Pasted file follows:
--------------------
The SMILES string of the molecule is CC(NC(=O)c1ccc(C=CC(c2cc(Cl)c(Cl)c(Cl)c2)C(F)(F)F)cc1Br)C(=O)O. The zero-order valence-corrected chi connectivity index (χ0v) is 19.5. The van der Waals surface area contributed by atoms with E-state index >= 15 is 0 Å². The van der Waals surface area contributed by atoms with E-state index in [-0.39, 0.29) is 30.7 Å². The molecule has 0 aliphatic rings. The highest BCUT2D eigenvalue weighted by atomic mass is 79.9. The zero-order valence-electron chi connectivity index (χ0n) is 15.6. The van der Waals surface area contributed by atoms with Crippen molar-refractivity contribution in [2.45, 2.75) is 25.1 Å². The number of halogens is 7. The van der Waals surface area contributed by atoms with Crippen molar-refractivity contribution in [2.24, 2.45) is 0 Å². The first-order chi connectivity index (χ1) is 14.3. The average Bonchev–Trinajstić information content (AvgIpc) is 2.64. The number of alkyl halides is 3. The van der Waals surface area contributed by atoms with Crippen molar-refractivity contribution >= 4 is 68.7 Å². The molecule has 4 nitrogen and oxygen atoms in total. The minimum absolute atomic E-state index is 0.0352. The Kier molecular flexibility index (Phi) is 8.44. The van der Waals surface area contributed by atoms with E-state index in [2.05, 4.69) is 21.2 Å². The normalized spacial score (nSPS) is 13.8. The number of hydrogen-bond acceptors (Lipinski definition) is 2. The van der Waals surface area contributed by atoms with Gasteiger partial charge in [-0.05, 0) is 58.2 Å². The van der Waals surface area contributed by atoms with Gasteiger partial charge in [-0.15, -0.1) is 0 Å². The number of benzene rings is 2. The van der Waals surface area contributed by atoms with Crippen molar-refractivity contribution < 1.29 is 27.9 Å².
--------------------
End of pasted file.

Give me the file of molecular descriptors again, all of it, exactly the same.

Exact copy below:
The SMILES string of the molecule is CC(NC(=O)c1ccc(C=CC(c2cc(Cl)c(Cl)c(Cl)c2)C(F)(F)F)cc1Br)C(=O)O. The zero-order valence-corrected chi connectivity index (χ0v) is 19.5. The van der Waals surface area contributed by atoms with E-state index >= 15 is 0 Å². The van der Waals surface area contributed by atoms with E-state index in [-0.39, 0.29) is 30.7 Å². The molecule has 0 aliphatic rings. The highest BCUT2D eigenvalue weighted by atomic mass is 79.9. The zero-order valence-electron chi connectivity index (χ0n) is 15.6. The van der Waals surface area contributed by atoms with Crippen molar-refractivity contribution in [2.45, 2.75) is 25.1 Å². The number of halogens is 7. The van der Waals surface area contributed by atoms with Crippen molar-refractivity contribution in [2.24, 2.45) is 0 Å². The first-order chi connectivity index (χ1) is 14.3. The average Bonchev–Trinajstić information content (AvgIpc) is 2.64. The number of alkyl halides is 3. The van der Waals surface area contributed by atoms with Crippen molar-refractivity contribution >= 4 is 68.7 Å². The molecule has 4 nitrogen and oxygen atoms in total. The minimum absolute atomic E-state index is 0.0352. The Kier molecular flexibility index (Phi) is 8.44. The van der Waals surface area contributed by atoms with E-state index in [2.05, 4.69) is 21.2 Å². The normalized spacial score (nSPS) is 13.8. The number of hydrogen-bond acceptors (Lipinski definition) is 2. The van der Waals surface area contributed by atoms with Gasteiger partial charge in [-0.05, 0) is 58.2 Å². The van der Waals surface area contributed by atoms with Gasteiger partial charge in [-0.15, -0.1) is 0 Å². The number of benzene rings is 2. The van der Waals surface area contributed by atoms with Crippen molar-refractivity contribution < 1.29 is 27.9 Å².